Mizzou QB Drew Lock taking it one throw at a time at NFL Scouting Combine
As he went into Thursday’s opening night of the NFL Draft, Drew Lock tried to treat the biggest week of his life as if it were a Missouri football night game in the middle of the fall.
The draft’s 23 invitees go through a nonstop cycle of events from Tuesday through Thursday, from participating in youth clinics to planting trees.
To stay in a routine, Lock brought his in-season roommate, Jack Lowary, and a game of Yahtzee. During the season, the two played games the night before games as a way to keep their brains active. It’s a tip Lock got from former Cowboys quarterback Tony Romo.
“It’s like a bowl week without the actual game,” Lowary told The Star.
But, like many of the big games Lock played in at MU, the draft did not go the way many expected.
After being projected as a top-20 pick for most of the draft process, Lock shockingly fell out of the first round Thursday night. The Denver Broncos selected Lock, who grew up a Chiefs fan in Lee’s Summit, with the No. 42 overall pick on Friday.
Disappointed by Thursday night’s results, Lock elected not to return to the green room for the start of the second round. Instead, he hung out at super agent Tom Condon’s penthouse office off Broadway, the main tourist drag here, where over 150,000 fans have stood to watch the draft.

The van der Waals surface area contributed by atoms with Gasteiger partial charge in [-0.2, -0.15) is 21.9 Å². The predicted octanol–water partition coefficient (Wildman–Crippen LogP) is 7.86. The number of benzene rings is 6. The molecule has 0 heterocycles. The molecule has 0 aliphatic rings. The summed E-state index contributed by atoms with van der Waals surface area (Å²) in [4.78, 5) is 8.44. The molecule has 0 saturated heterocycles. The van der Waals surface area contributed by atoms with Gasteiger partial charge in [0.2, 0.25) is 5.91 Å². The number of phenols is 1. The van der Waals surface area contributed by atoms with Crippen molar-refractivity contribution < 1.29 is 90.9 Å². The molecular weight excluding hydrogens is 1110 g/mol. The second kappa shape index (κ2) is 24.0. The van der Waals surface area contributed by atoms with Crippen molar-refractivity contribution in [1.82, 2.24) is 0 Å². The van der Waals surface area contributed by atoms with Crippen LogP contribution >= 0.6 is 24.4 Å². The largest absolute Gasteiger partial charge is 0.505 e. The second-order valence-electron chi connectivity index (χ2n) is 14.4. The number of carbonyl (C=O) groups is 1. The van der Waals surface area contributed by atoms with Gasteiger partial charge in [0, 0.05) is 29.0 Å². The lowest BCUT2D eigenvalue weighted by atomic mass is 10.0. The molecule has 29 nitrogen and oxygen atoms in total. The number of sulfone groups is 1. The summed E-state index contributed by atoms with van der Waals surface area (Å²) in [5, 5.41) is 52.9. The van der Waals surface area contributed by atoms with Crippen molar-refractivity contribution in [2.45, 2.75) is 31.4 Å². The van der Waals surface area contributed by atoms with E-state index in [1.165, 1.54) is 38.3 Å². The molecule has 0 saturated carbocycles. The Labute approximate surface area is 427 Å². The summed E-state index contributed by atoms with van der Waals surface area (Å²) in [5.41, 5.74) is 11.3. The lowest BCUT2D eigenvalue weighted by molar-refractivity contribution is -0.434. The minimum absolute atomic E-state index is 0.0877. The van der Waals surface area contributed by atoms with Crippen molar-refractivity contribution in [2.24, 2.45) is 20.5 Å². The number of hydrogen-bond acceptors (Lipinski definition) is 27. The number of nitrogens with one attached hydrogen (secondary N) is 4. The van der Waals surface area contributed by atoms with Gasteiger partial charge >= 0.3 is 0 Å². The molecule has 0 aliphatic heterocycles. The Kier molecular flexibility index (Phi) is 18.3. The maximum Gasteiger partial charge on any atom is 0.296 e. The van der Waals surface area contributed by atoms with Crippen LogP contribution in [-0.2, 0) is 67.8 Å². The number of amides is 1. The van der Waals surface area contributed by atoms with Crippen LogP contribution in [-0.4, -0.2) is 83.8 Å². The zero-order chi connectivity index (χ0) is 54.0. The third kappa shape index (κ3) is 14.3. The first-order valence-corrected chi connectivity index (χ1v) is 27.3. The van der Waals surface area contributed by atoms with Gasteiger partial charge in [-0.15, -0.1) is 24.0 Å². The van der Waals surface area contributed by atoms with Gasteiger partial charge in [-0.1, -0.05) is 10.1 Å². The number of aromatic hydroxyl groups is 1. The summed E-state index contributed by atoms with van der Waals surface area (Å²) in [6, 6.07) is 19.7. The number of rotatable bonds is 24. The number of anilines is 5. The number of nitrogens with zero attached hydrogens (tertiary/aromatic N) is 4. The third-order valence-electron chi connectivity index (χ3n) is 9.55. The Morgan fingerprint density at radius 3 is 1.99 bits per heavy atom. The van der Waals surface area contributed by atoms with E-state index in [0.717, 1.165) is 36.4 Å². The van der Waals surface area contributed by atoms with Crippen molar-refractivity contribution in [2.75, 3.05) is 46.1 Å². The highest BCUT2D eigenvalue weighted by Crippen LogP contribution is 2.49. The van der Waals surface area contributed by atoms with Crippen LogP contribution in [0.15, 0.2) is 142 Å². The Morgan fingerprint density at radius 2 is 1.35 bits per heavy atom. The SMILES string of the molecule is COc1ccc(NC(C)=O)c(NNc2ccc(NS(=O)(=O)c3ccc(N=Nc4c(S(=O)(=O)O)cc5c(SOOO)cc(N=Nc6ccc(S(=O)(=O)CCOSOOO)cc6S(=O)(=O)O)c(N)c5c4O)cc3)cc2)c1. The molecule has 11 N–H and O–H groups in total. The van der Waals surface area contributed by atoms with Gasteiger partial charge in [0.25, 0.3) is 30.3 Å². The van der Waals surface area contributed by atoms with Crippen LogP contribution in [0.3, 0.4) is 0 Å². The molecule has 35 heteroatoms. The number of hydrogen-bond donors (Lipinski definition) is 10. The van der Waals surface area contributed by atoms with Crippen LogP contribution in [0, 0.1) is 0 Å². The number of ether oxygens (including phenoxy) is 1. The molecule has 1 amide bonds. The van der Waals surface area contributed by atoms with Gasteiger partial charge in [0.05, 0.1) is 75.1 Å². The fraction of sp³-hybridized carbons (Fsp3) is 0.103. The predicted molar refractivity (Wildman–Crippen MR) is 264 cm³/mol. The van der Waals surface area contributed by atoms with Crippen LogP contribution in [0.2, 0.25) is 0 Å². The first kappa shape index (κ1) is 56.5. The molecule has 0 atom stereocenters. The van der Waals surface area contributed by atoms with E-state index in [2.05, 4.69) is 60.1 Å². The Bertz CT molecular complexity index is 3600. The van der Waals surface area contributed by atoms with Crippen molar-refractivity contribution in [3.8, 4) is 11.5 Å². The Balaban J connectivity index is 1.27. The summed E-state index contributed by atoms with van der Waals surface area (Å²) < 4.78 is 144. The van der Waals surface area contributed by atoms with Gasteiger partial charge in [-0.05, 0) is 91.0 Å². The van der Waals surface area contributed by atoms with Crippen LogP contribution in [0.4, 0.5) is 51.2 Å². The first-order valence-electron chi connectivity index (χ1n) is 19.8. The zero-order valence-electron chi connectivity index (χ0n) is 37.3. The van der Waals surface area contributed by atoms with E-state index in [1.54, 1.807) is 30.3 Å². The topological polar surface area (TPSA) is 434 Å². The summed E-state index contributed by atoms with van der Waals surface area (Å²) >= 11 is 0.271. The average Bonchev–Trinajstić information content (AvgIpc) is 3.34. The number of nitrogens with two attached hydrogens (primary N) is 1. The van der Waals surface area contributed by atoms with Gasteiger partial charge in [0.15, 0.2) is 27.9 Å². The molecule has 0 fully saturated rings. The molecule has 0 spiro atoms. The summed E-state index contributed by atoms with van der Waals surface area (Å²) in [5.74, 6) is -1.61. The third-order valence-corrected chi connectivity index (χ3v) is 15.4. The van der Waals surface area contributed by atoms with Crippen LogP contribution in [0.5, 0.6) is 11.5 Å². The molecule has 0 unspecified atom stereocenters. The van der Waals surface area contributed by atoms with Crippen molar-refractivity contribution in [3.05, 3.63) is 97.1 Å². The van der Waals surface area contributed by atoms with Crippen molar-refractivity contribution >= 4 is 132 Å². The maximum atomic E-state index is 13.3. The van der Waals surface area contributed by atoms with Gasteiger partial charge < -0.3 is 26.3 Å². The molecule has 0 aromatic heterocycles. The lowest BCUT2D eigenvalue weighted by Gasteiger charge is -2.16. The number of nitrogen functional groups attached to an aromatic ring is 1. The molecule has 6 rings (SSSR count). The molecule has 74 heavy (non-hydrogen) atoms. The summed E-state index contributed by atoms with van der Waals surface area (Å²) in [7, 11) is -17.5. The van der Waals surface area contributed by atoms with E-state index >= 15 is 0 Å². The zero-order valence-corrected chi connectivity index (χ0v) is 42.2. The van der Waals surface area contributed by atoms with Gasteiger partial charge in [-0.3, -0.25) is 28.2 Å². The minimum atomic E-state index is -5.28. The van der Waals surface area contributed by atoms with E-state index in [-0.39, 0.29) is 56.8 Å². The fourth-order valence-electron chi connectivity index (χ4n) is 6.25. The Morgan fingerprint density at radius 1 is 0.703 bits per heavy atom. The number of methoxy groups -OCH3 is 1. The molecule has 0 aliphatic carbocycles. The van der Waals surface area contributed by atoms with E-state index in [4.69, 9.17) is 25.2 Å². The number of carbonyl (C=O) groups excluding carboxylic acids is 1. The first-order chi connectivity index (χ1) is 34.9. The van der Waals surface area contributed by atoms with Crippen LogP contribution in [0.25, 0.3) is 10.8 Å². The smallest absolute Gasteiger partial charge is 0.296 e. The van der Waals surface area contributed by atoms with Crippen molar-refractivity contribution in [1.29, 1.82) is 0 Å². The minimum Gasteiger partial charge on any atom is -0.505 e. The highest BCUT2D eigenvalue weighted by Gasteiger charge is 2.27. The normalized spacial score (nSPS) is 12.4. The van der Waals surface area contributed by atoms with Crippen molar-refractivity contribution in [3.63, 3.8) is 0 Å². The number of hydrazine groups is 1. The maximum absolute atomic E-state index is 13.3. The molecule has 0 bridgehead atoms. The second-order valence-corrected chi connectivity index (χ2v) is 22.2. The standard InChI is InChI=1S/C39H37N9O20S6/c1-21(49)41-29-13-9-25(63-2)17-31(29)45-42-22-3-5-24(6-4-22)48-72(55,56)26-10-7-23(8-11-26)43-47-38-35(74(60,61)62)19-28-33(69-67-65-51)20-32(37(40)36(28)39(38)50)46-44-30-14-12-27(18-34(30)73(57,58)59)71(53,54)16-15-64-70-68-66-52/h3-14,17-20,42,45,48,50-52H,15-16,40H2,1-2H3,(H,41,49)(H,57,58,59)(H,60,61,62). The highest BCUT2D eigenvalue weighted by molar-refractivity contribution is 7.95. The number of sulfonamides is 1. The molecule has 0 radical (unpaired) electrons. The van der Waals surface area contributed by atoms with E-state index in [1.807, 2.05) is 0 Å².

“This adds a little chip to the shoulder, bigger than the one that’s already on there,” Lock said on a teleconference after the Broncos drafted him. “I’d say it’s almost a full Pringle size — the king-size Pringles right now — that’s how big the chip on my shoulder is. But it’s good.
“If I for some reason I needed any extra motivation, I definitely got it.”
Hours before going undrafted on Thursday night, Lock sat in the back lobby of the J.W. Marriott hotel, two blocks west of Bridgestone Arena. He was surrounded by some of the 70 friends and family members that traveled to Nashville for his big day. While they reveled in excitement for Lock inside the hotel bar, he looked exhausted.
The highlight of his week, Lock said, was getting recognized by Internet star Nick Colletti at dinner one night. Lock had participated in every event asked of invitees and struggled to recall details of his schedule that day. He admitted he felt nervous.
“You’re told as a football player, ‘control what you can control.’ I literally can’t control anything,” he said. “Trying to adapt that mindset, but it’s pretty hard.”
He didn’t want to speculate much about his future. He preferred talking about his game of Yahtzee.